All Eyes on Potential Blue Swing in Wisconsin

MILWAUKEE (CN) – Politically, states don’t get much more purple than Wisconsin. The fluidity of that red-to-blue gradient is about to be tested in the Nov. 6 midterm election as a seat long held but soon to be vacated by House Speaker Paul Ryan is up for grabs, along with the governorship.

The 1st Congressional District election is a hotly contested race between former ironworker and first-time candidate Randy Bryce and Bryan Steil, a corporate attorney and a former member of Ryan’s staff. The race for governor, which polls also show as a toss-up, is between state schools superintendent Tony Evers and two-term incumbent Scott Walker.

The fight for the 1st District seat can be read in many ways as a forum on Ryan’s outsized influence in the region.

Democrat Randy Bryce, left, speaks at a debate with Republican Bryan Steil, center, and Independent Ken Yorgan in Kenosha, Wis., on Tuesday, Oct. 23, 2018. Bryce, Steil and Yorgan are fighting to replace outgoing House Speaker Paul Ryan in Wisconsin’s 1st Congressional District. (Photo courtesy of Carthage College).

However, at a debate Tuesday at Carthage College in Kenosha featuring the two frontrunners and Independent candidate Ken Yorgan, Ryan’s name did not come up as often as one would expect.

The debate, which had about 300 attendees, was more focused on the issues than the political cachet of the district’s native son.

Those issues- immigration, taxes, criminal justice reform, education and the state of health care- resonated with those in attendance.

Health care was a particularly key issue for many, including Dawn Hunter, who works as a licensed social worker. Hunter walks with the assistance of a cane after breaking her back in an accident.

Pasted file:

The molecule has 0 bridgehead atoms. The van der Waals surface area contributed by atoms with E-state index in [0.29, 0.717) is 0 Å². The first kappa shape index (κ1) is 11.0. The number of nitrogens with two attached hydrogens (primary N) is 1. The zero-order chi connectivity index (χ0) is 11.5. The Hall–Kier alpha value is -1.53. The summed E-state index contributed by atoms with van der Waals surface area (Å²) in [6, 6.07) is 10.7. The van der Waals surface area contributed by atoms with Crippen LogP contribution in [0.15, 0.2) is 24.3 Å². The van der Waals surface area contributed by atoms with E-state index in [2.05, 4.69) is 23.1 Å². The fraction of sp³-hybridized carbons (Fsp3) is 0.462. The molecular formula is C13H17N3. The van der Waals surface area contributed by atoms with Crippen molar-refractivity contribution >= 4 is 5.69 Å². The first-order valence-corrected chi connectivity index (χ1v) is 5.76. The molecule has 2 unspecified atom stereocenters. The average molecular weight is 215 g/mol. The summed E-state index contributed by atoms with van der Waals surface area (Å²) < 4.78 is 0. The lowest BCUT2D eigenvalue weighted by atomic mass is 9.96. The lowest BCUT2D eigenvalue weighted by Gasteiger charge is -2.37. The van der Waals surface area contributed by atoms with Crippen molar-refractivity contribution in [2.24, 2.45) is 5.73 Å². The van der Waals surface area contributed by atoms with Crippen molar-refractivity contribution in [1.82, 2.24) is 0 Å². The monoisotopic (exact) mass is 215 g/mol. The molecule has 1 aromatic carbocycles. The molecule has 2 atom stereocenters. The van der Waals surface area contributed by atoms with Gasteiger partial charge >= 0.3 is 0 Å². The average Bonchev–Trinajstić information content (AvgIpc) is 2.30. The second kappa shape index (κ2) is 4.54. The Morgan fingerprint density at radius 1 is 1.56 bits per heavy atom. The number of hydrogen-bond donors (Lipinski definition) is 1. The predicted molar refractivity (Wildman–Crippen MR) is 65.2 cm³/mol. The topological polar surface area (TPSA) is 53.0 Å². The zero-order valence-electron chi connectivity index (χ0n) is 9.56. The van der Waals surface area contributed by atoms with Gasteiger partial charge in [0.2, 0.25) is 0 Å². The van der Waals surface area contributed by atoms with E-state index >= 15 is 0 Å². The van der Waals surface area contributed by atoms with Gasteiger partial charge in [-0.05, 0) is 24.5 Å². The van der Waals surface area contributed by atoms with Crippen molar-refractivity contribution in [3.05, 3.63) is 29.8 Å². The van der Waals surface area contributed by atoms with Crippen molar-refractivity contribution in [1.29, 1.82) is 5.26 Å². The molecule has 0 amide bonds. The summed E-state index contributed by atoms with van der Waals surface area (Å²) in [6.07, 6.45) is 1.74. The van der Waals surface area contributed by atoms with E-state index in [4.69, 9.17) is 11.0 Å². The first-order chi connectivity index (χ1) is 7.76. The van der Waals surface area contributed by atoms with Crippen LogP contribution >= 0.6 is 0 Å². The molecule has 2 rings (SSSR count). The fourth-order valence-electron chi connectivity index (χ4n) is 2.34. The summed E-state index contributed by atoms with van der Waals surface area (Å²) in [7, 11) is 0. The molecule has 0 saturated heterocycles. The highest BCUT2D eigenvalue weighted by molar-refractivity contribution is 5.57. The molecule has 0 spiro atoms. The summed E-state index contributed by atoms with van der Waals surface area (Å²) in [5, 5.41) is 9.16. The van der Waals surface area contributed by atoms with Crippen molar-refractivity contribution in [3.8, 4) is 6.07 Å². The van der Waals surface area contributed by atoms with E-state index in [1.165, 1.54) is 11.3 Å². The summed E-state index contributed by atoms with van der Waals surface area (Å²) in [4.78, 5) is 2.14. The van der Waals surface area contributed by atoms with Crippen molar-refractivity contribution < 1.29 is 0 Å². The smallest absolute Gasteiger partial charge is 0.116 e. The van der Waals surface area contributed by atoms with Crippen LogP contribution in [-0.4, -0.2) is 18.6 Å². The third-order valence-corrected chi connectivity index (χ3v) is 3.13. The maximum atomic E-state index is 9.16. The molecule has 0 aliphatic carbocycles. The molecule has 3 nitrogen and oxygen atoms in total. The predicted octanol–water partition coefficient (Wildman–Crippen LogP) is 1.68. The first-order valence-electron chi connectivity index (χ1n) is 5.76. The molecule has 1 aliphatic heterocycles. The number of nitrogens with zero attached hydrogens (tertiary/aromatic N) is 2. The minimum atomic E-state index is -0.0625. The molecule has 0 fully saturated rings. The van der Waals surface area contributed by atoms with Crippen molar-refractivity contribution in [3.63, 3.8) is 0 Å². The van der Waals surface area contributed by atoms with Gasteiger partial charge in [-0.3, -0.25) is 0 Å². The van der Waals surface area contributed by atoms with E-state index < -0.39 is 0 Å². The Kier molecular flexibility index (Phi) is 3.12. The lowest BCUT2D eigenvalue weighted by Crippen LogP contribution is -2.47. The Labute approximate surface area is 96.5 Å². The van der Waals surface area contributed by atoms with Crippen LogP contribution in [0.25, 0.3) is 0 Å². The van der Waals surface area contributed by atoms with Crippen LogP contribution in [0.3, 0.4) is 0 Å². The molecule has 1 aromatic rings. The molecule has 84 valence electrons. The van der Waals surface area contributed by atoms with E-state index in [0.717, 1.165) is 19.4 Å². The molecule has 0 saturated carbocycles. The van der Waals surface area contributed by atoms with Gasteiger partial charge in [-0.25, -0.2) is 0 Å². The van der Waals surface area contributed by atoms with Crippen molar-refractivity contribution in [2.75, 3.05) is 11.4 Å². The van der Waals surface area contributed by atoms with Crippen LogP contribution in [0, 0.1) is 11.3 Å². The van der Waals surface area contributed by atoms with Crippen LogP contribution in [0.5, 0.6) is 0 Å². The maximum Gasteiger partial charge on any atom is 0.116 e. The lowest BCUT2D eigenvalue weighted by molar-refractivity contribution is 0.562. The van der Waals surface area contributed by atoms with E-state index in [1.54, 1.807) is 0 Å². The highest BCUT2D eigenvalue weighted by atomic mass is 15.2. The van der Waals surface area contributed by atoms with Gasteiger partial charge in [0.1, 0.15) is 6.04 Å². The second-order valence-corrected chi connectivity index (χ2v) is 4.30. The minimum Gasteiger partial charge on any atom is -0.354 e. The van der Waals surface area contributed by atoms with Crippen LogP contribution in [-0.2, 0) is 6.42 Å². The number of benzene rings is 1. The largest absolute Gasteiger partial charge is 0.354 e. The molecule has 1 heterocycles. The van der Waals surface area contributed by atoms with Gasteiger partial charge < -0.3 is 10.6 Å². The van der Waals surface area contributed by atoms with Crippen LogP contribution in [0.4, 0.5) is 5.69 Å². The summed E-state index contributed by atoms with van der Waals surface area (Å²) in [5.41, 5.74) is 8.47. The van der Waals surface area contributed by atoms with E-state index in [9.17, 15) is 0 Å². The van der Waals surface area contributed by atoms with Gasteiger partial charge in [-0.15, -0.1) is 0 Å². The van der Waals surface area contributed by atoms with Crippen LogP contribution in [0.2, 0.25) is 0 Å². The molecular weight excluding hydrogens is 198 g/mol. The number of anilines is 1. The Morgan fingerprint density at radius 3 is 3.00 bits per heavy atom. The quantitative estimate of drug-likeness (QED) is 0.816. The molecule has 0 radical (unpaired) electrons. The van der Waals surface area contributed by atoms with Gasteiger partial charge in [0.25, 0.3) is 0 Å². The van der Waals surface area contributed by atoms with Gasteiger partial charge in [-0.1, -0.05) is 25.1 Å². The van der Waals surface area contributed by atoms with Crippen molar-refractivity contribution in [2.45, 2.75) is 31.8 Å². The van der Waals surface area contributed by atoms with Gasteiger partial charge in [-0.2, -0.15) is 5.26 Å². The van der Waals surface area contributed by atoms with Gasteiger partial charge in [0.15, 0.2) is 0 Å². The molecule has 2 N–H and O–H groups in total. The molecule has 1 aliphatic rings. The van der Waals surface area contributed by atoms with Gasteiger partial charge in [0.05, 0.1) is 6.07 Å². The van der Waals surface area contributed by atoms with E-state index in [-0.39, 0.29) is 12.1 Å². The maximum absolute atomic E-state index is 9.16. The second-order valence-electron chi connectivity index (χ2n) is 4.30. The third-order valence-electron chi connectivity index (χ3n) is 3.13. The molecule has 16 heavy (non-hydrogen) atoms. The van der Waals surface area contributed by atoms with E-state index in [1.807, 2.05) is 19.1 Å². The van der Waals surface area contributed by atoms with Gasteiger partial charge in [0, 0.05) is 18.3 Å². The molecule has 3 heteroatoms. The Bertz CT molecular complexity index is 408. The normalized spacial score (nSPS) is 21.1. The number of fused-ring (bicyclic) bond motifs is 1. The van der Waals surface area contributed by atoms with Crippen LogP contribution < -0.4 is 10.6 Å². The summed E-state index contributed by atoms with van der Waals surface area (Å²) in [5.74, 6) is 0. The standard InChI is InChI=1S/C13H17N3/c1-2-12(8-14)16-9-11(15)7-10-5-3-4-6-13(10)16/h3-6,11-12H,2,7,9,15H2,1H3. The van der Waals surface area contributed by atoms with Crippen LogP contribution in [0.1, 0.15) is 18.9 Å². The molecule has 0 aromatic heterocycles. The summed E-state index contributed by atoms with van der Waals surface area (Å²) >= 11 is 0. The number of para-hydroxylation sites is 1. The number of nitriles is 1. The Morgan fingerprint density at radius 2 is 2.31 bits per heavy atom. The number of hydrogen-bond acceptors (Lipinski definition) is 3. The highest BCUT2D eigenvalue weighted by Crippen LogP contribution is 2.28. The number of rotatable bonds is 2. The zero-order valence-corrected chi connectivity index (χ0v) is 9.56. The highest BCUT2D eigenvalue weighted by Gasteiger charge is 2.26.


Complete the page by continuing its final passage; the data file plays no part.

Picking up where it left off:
“Any accident you have can change your life and the medical costs can lead to bankruptcy,” Hunter said. “That shouldn’t be.”

This hard truth is not lost on Bryce, who is himself a survivor of testicular cancer.

“People should not have to make life or death decisions just because they can’t afford to see a doctor,” Bryce said.

Bryce supports the passage of Medicare for All legislation. Steil took the opposite tack.

“The Affordable Care Act has failed,” Steil said, adding that health care needs a systemic reform that “puts patients and doctors at the center of the conversation.”

Hunter is a Bryce supporter and admires his approachability.

“He’s for the regular guy,” she said. “He’s grassroots.”

“He is Kenosha,” she added.

Not everyone agreed with that assessment.

Joe Geiger, a small business owner in the Kenosha area, supports Steil. His reasons varied, but there was some shadow cast from the current national political moment.

“He’s a Trump supporter, for one,” Geiger said.

Geiger highlighted the ways that Steil aligns with President Donald Trump on things like sanctuary cities, border security and constitutional protections as points in his favor.

Consideration of a candidate’s authenticity was also important to Geiger, who praised Steil as approachable each time he had met him.